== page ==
Earlier this month, when we saw Pharmakon, Genesis P-Orridge, Merzbow and others at “Nothing Changes” during the Red Bull Music Academy Festival, we bumped into legendary no-wave composer Glenn Branca and his wife and ensemble member Reg Bloor in the crowd. Over the thrum on stage, they managed to tell us they’ll be closing out the annual Bang on a Can Marathon, returning to the Winter Garden on June 21.
A recent announcement confirms that the Glenn Branca Ensemble will be performing Ascension Three — which is even more exciting than the eBay auction Branca is having (do not even think of bidding on that harmonic series guitar, you fuckers). The piece, written for a sextet that includes four guitars, premiered in Hamburg last October and has yet to be unleashed stateside. It’s a follow-up to Branca’s 1981 piece The Ascension, the rerelease of which scored a perfect 10 in a Pitchfork review that noted the composer’s influence on bands like Sonic Youth (Lee Ranaldo and Thurston Moore were both ensemble members, as Branca recalled during our 65th-birthday conversation with him).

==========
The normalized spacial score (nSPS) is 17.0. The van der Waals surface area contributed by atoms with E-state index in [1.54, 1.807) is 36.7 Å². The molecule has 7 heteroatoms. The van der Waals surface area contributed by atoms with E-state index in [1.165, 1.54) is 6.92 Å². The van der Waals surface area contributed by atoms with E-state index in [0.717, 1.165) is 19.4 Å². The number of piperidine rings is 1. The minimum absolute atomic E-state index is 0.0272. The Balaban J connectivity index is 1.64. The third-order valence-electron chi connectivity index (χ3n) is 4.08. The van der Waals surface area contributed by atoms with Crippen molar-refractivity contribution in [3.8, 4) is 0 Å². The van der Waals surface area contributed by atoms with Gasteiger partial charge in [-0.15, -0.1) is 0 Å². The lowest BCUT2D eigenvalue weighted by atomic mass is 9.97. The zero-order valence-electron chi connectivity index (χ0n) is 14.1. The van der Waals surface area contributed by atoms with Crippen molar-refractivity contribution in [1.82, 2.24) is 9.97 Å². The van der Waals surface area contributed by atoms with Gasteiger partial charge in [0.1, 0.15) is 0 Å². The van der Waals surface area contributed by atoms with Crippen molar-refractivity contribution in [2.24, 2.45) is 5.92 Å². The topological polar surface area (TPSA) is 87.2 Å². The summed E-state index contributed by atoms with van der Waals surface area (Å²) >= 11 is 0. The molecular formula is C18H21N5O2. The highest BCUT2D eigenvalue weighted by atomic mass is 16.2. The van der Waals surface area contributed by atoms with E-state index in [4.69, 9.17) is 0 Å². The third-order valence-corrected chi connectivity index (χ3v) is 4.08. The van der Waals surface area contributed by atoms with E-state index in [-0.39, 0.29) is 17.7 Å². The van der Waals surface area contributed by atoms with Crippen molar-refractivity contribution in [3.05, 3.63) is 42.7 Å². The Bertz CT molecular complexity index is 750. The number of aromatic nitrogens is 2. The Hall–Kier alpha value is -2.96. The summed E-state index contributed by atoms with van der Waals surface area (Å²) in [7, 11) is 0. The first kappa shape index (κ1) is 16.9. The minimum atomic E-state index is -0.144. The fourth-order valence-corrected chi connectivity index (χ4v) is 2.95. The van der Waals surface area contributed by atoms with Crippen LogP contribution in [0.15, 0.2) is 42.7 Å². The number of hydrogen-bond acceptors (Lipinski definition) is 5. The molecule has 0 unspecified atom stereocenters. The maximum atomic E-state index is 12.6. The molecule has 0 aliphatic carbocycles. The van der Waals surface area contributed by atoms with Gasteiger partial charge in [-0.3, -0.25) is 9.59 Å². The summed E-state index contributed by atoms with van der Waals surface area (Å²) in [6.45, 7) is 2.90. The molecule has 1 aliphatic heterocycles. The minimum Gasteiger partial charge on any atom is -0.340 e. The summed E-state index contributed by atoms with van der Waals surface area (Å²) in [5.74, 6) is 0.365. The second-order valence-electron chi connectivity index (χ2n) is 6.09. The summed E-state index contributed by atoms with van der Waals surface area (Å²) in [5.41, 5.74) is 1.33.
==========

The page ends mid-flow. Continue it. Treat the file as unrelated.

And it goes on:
No, this won’t be as epic as a symphony for 100 guitars, but then again you don’t have to buy a plane ticket to Paris to see it. In fact, you don’t have to buy a ticket at all, because the Bang On a Can Marathon — an annual must-do ever since it was started in a Soho gallery in 1987 — is gloriously free, despite the bevy of eclectic and ambitious performances on offer during its 10 hours. Afro-Brazilian percussionist Cyro Baptisa will also be doing a turn, and there are still others on the bill that habitués of John Zorn’s East Village venue The Stone will recognize: drummer Bobby Previte and Wilco guitarist Nels Cline will reprise their collaboration from Terminals, Grand Band will be performing compositions for six pianos, and Bang on a Can’s mobile street band Asphalt Orchestra will be doing Pixies songs (just in case you couldn’t shell out $60+ to see the real deal these past few nights).
Still more performers are listed here, but it’s Branca’s performance we’re looking forward to the most. Having premiered “Hallucination City” at the base of the World Trade Center just a few months before September 11, 2001, this marks his triumphant return, of sorts, to lower Manhattan. And a well timed one, at that. Across the street from Brookfield Place’s Winter Garden, where the Branca Ensemble will do its thing, the new WTC’s observation center officially opens today.